–original-speed | When using -i with a pcap file, instead of reading packets
| as fast as possible, the original speed is preserved (debug only)
–db-engine | Define the DB engine type (example MyISAM, InfiniDB).
| Default MyISAM.
–unprivileged-user | Use instead of nobody when dropping privileges
–disable-cache | Disable flow cache for avoid merging flows. This option
| is available only in collector/proxy mode
| (i.e. use -i none)
–redis [:] | Connected to the specified redis server
| Example –redis localhost
–ucloud | Enable the nProbe micro-cloud

Further plugin available command line options
07/Oct/2012 19:31:30 [plugin.c:156] Loading plugins [.so] from ./plugins
07/Oct/2012 19:31:30 [dbPlugin.c:198] WARNING: DB support is not enabled (disabled at compile time)
07/Oct/2012 19:31:30 [l7BridgePlugin.c:110] WARNING: [L7] Plugin disabled due to lack of PF_RING
[BGP Update Listener]
–bgp-port | TCP port on which BGP updates will be sent


[DNS Protocol]
–dns-dump-dir | Directory where DNS logs will be dumped

[GTPv1 Signaling Protocol]
–gtpv1-dump-dir | Directory where GTP logs will be dumped
–gtpv1-exec-cmd | Command executed whenever a directory has been dumped

[GTPv2 Signaling Protocol]
–gtpv2-dump-dir | Directory where GTP logs will be dumped
–gtpv2-exec-cmd | Command executed whenever a directory has been dumped

[HTTP Protocol]
–http-dump-dir | Directory where HTTP logs will be dumped
–ssl-config-file | Configuration file for SSL certificate decoding
–http-exec-cmd | Command executed whenever a directory has been dumped
–dont-hash-cookies | Dump cookie string instead of cookie hash
–max-http-log-lines | Max number of lines per log file (default 10000)

[IMAP Protocol]
–imap-dump-dir | Directory where IMAP logs will be dumped
–imap-exec-cmd | Command executed whenever a directory has been dumped
–imap-peek-headers | Dump both emails body and headers (default: body only)

[L7 Plugin]
–l7-rules | L7 bridging rules, comma separated (see nprobe -h).
| Example 7,18 blocks HTTP and DHCP protocols.

[Log Plugin]
–log[:]> | Specify log listen port(s) (max 32)

[MySQL Plugin]
–mysql-dump-dir | Directory where MySQL logs will be dumped
–mysql-exec-cmd | Command executed whenever a directory has been dumped
–max-mysql-log-lines | Max number of lines per log file (default 10000)

[Netflow-Lite Plugin]
–nflite[:]> | Specify NetFlow-Lite listen port(s) (max 32)

[Oracle Protocol]
–oracle-dump-dir | Directory where Oracle logs will be dumped
–oracle-exec-cmd | Command executed whenever a directory has been dumped
–max-oracle-log-lines | Max number of lines per log file (default 10000)

[POP3 Protocol]
–pop-dump-dir | Directory where POP3 logs will be dumped
–pop-exec-cmd | Command executed whenever a directory has been dumped

[Radius Protocol]
–radius-dump-dir | Directory where Radius logs will be dumped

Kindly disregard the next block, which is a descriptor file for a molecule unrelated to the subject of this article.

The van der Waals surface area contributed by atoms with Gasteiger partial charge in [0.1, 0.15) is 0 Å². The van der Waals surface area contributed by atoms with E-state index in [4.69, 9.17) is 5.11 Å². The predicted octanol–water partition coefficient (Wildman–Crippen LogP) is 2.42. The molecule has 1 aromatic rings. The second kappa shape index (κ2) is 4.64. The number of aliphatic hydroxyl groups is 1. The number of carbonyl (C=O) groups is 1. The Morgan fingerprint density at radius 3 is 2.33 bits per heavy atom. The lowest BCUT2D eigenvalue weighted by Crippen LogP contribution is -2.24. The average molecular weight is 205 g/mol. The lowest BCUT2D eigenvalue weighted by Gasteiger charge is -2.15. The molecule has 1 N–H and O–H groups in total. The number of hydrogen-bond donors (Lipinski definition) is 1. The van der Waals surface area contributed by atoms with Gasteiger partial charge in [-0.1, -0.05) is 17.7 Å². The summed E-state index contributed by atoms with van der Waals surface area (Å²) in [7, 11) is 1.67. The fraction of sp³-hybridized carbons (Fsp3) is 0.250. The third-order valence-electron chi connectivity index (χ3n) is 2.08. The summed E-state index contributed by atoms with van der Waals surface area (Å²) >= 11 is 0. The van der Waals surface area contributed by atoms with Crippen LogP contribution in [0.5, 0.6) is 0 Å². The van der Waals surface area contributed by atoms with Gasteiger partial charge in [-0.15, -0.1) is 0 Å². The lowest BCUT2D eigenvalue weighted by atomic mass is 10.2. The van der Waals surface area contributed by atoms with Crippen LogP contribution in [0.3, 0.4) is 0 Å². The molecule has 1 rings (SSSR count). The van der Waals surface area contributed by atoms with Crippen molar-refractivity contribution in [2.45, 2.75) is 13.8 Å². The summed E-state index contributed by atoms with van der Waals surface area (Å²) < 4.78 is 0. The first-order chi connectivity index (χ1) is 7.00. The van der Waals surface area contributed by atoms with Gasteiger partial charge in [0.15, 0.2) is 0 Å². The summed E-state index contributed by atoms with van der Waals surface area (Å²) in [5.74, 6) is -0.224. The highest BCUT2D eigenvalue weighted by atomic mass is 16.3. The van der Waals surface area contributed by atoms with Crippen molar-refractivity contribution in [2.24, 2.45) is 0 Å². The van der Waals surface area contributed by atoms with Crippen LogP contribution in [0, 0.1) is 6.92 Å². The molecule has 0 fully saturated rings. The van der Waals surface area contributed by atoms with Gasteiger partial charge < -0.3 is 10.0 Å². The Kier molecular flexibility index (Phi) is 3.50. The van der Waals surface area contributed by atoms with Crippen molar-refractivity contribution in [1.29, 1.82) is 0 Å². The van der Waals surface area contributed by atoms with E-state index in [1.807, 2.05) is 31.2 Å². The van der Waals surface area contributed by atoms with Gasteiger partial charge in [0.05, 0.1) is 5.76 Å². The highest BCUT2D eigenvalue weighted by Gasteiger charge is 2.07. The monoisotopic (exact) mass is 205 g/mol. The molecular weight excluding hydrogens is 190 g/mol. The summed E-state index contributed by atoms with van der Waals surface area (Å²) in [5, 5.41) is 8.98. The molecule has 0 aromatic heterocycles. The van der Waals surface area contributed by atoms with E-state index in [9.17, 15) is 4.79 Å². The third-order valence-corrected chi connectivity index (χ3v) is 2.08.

–radius-exec-cmd | Command executed whenever a directory has been dumped

[SMTP Protocol]
–smtp-dump-dir | Directory where SMTP logs will be dumped
–smtp-exec-cmd | Command executed whenever a directory has been dumped

Note on interface indexes and (router) MAC/IP addresses
Flags -u and -Q are used to specify the SNMP interface identifiers for emitted flows.
However using –if-networks it is possible to specify an interface identifier to which
a MAC address or IP network is bound. The syntax of –if-networks is:
<MAC|IP/mask>@ where multiple entries can be separated by a comma (,).
Example: –if-networks “AA:BB:CC:DD:EE:FF@3,″ or
–if-networks @ where is a file path containing the networks
specified using the above format.

NetFlow v9/IPFIX format [-T]
The following options can be used to specify the format:

ID NetFlow Label IPFIX Label Description
[ 1] %IN_BYTES %octetDeltaCount Incoming flow bytes (src->core.tuple.dst)
[ 2] %IN_PKTS %packetDeltaCount Incoming flow packets (src->core.tuple.dst)
[ 3] %FLOWS Number of flows
[ 4] %PROTOCOL %protocolIdentifier IP protocol byte
[164] %PROTOCOL_MAP IP protocol name
[ 5] %SRC_TOS %ipClassOfService Type of service byte
[ 6] %TCP_FLAGS %tcpControlBits Cumulative of all flow TCP flags
[ 7] %L4_SRC_PORT %sourceTransportPort IPv4 source port
[167] %L4_SRC_PORT_MAP Layer 4 source port symbolic name
[ 8] %IPV4_SRC_ADDR %sourceIPv4Address IPv4 source address
[ 9] %IPV4_SRC_MASK %sourceIPv4PrefixLength IPv4 source subnet mask (/)
[ 10] %INPUT_SNMP %ingressInterface Input interface SNMP idx
[ 11] %L4_DST_PORT %destinationTransportPort IPv4 destination port
[171] %L4_DST_PORT_MAP Layer 4 destination port symbolic name
[172] %L4_SRV_PORT Layer 4 server port
[173] %L4_SRV_PORT_MAP Layer 4 server port symbolic name
[ 12] %IPV4_DST_ADDR %destinationIPv4Address IPv4 destination address
[ 13] %IPV4_DST_MASK %destinationIPv4PrefixLength IPv4 dest subnet mask (/)
[ 14] %OUTPUT_SNMP %egressInterface Output interface SNMP idx
[ 15] %IPV4_NEXT_HOP %ipNextHopIPv4Address IPv4 next hop address
[ 16] %SRC_AS %bgpSourceAsNumber Source BGP AS
[ 17] %DST_AS %bgpDestinationAsNumber Destination BGP AS
[ 21] %LAST_SWITCHED %flowEndSysUpTime SysUptime (msec) of the last flow pkt
[ 22] %FIRST_SWITCHED %flowStartSysUpTime SysUptime (msec) of the first flow pkt
[ 23] %OUT_BYTES %postOctetDeltaCount Outgoing flow bytes (dst->src)
[ 24] %OUT_PKTS %postPacketDeltaCount Outgoing flow packets (dst->src)
[ 27] %IPV6_SRC_ADDR %sourceIPv6Address IPv6 source address
[ 28] %IPV6_DST_ADDR %destinationIPv6Address IPv6 destination address
[ 29] %IPV6_SRC_MASK %sourceIPv6PrefixLength IPv6 source mask